“Put on your glasses and grab your suppressed 9mm pistol. It’s time for Clandestine!“
Welcome to the wonderful realm of espionage and hacking with Clandestine, the indie release by Logic Artists. The game closely resembles that of Watchdogs with it’s database hacking and file grabbing objectives and that of Metal Gear Solid with it’s stealthy and espionage based gameplay and uses these aspects quite well throughout the story of the game.
The game is set in 1996, just 5 years after the breakdown of Soviet Union and it seems that the Russians are up to no good, there’s been a string of high profile murders which has put everyone on high alert. One company in particular is having a lot of issues, so they’ve been handed a spy by the name of Mauricio who is currently working as a punching bag for the local Ruskies, only problem is that he got his cover blown so he’s not being paid for his new job. They recruit a newbie by the name of Katya, a young spy who’s somewhat inexperienced (although not so much in this game!), she only has 1 kill under her belt and looks like she’s just walked out of a Fall Out Boy concert.
There are two ways to play; a solo gameplay experience and a co-op experience. In the solo, you play as Katya Kozlova who has a huge amount of gadgets and tech at her disposal to help her get through levels as if she was never there, she’s also pretty handy with a pistol just incase things go south and she needs to shoot herself a new escape route through someones skull. In the co-op you either get to play as Katya, or as Martyn Symborski, her hacker friend who’s able to crack codes, open doors and hack cameras faster than I can type 58008 into a calculator and hold it upside down.
The co-operative element of this game is great addition to the game and allows for two players to work simultaneously in order to progress through the levels as best they can. It works well and adds a new element to stealth based games, one which I haven’t really seen before. A game shouldn’t only work with it’s multi-player mode though and the making of a strong game should be more around it’s single player campaign, which doesn’t really differ if you go down this route.
There are a few unique and interesting features with regards to the hacking part. Using the H key will allow you to access the hackers network and travel through a virtual world to get passwords for computers, to check emails and get new Intel, to hack cameras, to see and tag enemies and many other things. It’s something that Watchdogs did quite well and Clandestine has really taken their system and evolved it further into something that’s quite unique and a core part of Clandestine’s gameplay.
Katya also gets access to some really interesting gadgets, but when it comes to gadgets most players will usually stick with the really basic ones that they get hold of early in the game. The pager comes in especially handy as you can use it to lure guards from one area to another, adding a bit more strategy into the game.
Stealth wise there’s nothing really new from any other game on the market because frankly it’s difficult to create something new when a game like Metal Gear Solid has done everything before. The game’s stealth feature works well, the only problem that I can find is that sometimes the game feels somewhat clunky and it can be difficult to get a hold on how to move. Also there is a limit to your visual field and a with a game like this it can be tricky to figure out just where your character is and how to get from point A to point B. That being said there’s many things that help you, but nothing concrete enough to become quite handy.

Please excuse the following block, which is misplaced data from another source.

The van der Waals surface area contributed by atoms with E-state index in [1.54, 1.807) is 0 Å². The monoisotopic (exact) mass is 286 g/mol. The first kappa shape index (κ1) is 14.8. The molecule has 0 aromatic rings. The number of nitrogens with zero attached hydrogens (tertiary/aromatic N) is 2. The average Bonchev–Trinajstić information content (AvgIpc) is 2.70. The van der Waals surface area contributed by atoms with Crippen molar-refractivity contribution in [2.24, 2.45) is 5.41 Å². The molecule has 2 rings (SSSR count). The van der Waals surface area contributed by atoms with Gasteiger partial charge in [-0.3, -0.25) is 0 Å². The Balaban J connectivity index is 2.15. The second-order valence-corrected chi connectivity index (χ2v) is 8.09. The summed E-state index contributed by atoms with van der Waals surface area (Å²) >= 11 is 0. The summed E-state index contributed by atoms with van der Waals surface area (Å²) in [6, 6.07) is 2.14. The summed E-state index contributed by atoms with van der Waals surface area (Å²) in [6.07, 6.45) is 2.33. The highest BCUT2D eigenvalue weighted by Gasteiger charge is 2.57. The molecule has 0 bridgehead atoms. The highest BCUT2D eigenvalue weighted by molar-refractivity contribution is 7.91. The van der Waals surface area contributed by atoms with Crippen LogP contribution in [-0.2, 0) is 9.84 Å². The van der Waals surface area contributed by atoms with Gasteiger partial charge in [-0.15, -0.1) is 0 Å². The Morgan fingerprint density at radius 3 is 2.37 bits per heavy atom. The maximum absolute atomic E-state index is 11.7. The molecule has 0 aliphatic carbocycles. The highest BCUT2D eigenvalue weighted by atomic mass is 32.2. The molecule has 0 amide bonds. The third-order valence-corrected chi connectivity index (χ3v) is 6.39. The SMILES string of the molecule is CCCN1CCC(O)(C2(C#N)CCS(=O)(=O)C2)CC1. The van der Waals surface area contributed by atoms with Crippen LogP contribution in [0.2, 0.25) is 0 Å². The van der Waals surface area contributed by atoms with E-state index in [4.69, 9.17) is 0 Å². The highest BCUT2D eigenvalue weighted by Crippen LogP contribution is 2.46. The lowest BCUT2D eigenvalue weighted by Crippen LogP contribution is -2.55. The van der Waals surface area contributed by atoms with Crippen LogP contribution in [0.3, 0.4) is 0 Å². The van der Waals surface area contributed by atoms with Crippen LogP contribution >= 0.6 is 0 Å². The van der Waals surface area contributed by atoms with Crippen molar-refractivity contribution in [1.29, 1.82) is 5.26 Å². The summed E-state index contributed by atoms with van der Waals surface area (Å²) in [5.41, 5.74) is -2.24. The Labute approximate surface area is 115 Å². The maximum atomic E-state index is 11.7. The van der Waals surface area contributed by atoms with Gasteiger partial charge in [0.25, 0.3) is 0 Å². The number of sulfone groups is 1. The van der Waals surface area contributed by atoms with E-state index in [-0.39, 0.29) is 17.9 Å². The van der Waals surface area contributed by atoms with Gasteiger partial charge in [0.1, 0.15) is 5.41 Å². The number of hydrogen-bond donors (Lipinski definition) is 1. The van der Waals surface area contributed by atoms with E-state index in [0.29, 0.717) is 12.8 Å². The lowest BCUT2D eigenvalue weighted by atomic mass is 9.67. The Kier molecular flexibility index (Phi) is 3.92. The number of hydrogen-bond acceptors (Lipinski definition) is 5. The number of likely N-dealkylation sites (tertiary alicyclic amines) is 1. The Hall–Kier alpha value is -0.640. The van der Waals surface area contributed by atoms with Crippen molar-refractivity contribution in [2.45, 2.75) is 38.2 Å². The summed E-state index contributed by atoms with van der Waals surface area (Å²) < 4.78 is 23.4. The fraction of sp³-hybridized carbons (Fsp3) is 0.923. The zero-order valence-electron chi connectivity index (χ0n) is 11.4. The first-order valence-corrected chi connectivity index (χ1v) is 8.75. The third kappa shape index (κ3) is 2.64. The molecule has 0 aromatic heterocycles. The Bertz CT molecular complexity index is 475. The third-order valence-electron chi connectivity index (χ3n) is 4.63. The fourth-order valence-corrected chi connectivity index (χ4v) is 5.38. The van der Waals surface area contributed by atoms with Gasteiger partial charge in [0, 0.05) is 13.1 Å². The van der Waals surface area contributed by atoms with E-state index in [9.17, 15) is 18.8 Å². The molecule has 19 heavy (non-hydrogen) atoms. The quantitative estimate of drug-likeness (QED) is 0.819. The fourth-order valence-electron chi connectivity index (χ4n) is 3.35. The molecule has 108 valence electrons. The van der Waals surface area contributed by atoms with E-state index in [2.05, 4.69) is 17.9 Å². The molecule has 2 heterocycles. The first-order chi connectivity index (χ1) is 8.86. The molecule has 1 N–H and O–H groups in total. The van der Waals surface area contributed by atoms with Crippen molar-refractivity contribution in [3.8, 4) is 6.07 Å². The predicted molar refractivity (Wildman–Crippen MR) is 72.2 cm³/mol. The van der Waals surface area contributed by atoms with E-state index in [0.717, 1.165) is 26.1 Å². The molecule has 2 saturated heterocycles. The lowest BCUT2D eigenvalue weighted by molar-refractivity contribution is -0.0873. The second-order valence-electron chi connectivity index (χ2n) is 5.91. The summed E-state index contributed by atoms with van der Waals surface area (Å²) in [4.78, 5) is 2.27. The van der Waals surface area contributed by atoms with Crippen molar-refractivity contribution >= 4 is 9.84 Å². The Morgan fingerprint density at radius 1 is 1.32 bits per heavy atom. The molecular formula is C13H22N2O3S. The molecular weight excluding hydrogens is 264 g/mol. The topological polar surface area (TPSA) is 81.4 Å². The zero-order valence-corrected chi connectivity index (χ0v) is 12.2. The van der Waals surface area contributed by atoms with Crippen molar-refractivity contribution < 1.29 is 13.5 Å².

The graphics are reasonable but nothing unique. Ultimately this is an indie title so no one is really expecting the graphics to be perfect. They work well for what they are and the in game menus, hacker tools and the environment are all designed adequately so they work in favor of the game. Katya is designed quite well, and although I criticized her earlier for looking like she’s walked out of a Fall Out Boy concert, she’s actually an interesting character to play as and looks reasonable enough. The only negative point I have about the graphics come down to the lip syncing. There were times when the lips just wouldn’t move at all and the sound would keep going. It wasn’t really a negative because I found it hilarious but still it could be improved.
Sound wise the game’s not too bad. Although I had hoped in my life I’d never had to hear that awful 90’s internet dial up tone ever again (you know the one, that goes on for about 10 minutes and makes your stomach churn because it’s just so bad). Still this is a game which is set in that era so it’s only natural to use the sounds at that time. Other aspects of the sound in the game stand up for themselves and are fine, I have no other comments really apart from that they are reasonable and suit the game well.
As a whole, the game is reasonable. It’s strengths come from the new and unique aspects of gameplay that have been added to the already huge amount of functions that come with hack and espionage games so I’m impressed that Clandestine has added to this already massive amount of genre features.
The game has hit the target, but it’s not quite hit the center. There are a few things that could definitely be improved on such as the movement, the fluidity of going from normal wandering to stealth mode and the combat. I believe that with the right changes it’s a game which certainly has the potential to do well for itself and build up a nice fanbase for the developers.
If I could give the game a score around it’s uniqueness and potential it’d definitely be a 10 out of 10, but the few flaws in the game means it’s still got a lot of work to do to get up there, thankfully they are easy fixes so I hope that if we ever see a Clandestine 2, these issues will be resolved and I’ll have a new game to get hooked on.